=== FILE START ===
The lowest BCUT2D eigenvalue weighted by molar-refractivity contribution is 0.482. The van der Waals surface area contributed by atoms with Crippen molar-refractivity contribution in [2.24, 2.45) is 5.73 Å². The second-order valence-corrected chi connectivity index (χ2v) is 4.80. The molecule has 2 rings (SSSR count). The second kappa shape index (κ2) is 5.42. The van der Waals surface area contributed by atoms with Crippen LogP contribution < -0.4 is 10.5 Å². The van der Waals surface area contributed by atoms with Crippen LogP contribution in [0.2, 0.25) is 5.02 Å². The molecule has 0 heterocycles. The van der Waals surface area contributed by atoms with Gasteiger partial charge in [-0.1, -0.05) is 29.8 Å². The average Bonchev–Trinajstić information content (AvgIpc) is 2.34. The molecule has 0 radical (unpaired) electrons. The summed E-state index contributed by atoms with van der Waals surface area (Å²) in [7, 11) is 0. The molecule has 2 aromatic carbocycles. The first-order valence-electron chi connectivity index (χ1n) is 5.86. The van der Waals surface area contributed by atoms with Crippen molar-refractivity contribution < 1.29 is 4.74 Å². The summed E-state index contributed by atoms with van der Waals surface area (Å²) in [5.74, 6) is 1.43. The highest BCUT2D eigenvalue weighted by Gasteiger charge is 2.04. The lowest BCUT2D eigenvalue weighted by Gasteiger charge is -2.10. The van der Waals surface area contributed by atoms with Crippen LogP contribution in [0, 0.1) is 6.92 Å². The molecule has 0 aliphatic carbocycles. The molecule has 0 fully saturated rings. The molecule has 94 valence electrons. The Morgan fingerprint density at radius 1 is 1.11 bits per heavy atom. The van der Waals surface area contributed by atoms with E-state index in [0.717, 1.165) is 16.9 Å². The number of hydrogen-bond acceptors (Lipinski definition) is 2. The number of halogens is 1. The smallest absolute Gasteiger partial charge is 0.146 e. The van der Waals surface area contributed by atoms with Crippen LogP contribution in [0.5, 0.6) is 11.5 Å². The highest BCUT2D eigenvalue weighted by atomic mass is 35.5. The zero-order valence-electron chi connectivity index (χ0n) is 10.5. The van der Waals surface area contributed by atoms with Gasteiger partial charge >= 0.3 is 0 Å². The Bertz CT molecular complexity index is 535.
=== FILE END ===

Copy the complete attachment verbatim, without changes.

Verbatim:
The lowest BCUT2D eigenvalue weighted by molar-refractivity contribution is 0.482. The van der Waals surface area contributed by atoms with Crippen molar-refractivity contribution in [2.24, 2.45) is 5.73 Å². The second-order valence-corrected chi connectivity index (χ2v) is 4.80. The molecule has 2 rings (SSSR count). The second kappa shape index (κ2) is 5.42. The van der Waals surface area contributed by atoms with Crippen LogP contribution < -0.4 is 10.5 Å². The van der Waals surface area contributed by atoms with Crippen LogP contribution in [0.2, 0.25) is 5.02 Å². The molecule has 0 heterocycles. The van der Waals surface area contributed by atoms with Gasteiger partial charge in [-0.1, -0.05) is 29.8 Å². The average Bonchev–Trinajstić information content (AvgIpc) is 2.34. The molecule has 0 radical (unpaired) electrons. The summed E-state index contributed by atoms with van der Waals surface area (Å²) in [7, 11) is 0. The molecule has 2 aromatic carbocycles. The first-order valence-electron chi connectivity index (χ1n) is 5.86. The van der Waals surface area contributed by atoms with Crippen molar-refractivity contribution < 1.29 is 4.74 Å². The summed E-state index contributed by atoms with van der Waals surface area (Å²) in [5.74, 6) is 1.43. The highest BCUT2D eigenvalue weighted by Gasteiger charge is 2.04. The lowest BCUT2D eigenvalue weighted by Gasteiger charge is -2.10. The van der Waals surface area contributed by atoms with Crippen LogP contribution in [0, 0.1) is 6.92 Å². The molecule has 0 aliphatic carbocycles. The molecule has 0 fully saturated rings. The molecule has 94 valence electrons. The Morgan fingerprint density at radius 1 is 1.11 bits per heavy atom. The van der Waals surface area contributed by atoms with E-state index in [0.717, 1.165) is 16.9 Å². The number of hydrogen-bond acceptors (Lipinski definition) is 2. The number of halogens is 1. The smallest absolute Gasteiger partial charge is 0.146 e. The van der Waals surface area contributed by atoms with Crippen LogP contribution in [0.5, 0.6) is 11.5 Å². The highest BCUT2D eigenvalue weighted by atomic mass is 35.5. The zero-order valence-electron chi connectivity index (χ0n) is 10.5. The van der Waals surface area contributed by atoms with Gasteiger partial charge >= 0.3 is 0 Å². The Bertz CT molecular complexity index is 535.